A whistleblower who exposed illegal kickback schemes and false claims at Minnesota-based Medtronic Inc. will receive $1.73 million as his share in the government’s nearly $10-million recovery, the U.S. Justice Department said.
Medtronic, a major manufacturer of pacemakers and defibrillators, agreed to pay the U.S. government $9.9 million to resolve allegations brought by Adolfo Schroeder, a former Medtronic employee, under the False Claims Act. The Act’s qui tam or “whistleblower” provisions allow individuals with knowledge of fraud and other wrongdoing targeting U.S. agencies and programs to sue on behalf of the federal government. In return, whistleblowers receive up to 30 percent of the government’s recovery in False Claims cases.
Mr. Schroeder’s lawsuit alleged that Medtronic submitted false claims to Medicare and Medicaid by providing doctors with several types of illegal kickbacks in exchange for sales and recommendations.
According to the complaint, Medtronic paid physicians to speak at events designed to increase the rate of referral business; developed business and marketing plans for physicians at no charge; and provided doctors with tickets to sporting events. The medical device manufacturer also paid doctors to continue using Medtronic devices or to switch their business to Medtronic devices from a competitor’s products, according to the allegations.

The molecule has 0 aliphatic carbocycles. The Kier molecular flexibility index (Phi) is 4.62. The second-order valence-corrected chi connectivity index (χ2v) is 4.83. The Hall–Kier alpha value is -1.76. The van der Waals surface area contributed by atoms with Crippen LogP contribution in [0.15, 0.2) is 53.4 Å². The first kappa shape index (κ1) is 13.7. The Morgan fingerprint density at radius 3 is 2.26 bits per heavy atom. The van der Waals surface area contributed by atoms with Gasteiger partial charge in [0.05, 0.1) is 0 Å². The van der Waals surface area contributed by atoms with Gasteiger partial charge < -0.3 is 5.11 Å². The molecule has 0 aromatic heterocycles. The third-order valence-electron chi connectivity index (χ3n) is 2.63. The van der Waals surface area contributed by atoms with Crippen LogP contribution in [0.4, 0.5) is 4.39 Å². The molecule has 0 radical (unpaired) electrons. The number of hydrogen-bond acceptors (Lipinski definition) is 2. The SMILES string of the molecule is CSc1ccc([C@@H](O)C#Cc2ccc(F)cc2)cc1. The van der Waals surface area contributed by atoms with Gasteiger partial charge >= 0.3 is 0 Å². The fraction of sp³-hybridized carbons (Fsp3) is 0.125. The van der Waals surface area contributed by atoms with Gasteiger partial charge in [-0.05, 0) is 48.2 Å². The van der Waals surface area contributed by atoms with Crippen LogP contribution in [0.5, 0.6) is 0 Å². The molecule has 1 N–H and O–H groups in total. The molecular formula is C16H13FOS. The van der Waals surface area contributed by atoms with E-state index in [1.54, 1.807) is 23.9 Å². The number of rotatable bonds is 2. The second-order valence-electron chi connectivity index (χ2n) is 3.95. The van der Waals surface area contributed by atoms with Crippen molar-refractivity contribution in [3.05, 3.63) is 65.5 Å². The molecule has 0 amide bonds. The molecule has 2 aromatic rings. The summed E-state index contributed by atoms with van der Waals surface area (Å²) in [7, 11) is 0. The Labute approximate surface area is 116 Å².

“Decisions about devices used to treat cardiac rhythmic disease should be based on the best interests of the patient, not on whether the manufacturer is going to pay a kickback,” said U.S. Attorney Benjamin Wagner. “These sorts of improper financial incentives not only undermine the integrity of medical decisions, they also waste taxpayer funds and are unfair to competitors who are trying to play by the rules.”
The whistleblower case against Medtronic represents the power of the False Claims Act to recover taxpayer funds fraudulently taken from government programs such as Medicare and Medicaid. Since January 2009 the U.S. has recovered more than $19.2 billion through False Claims Act cases. The majority of the money recovered — $13.7 billion — came from whistleblower cases involving fraud against government health care programs.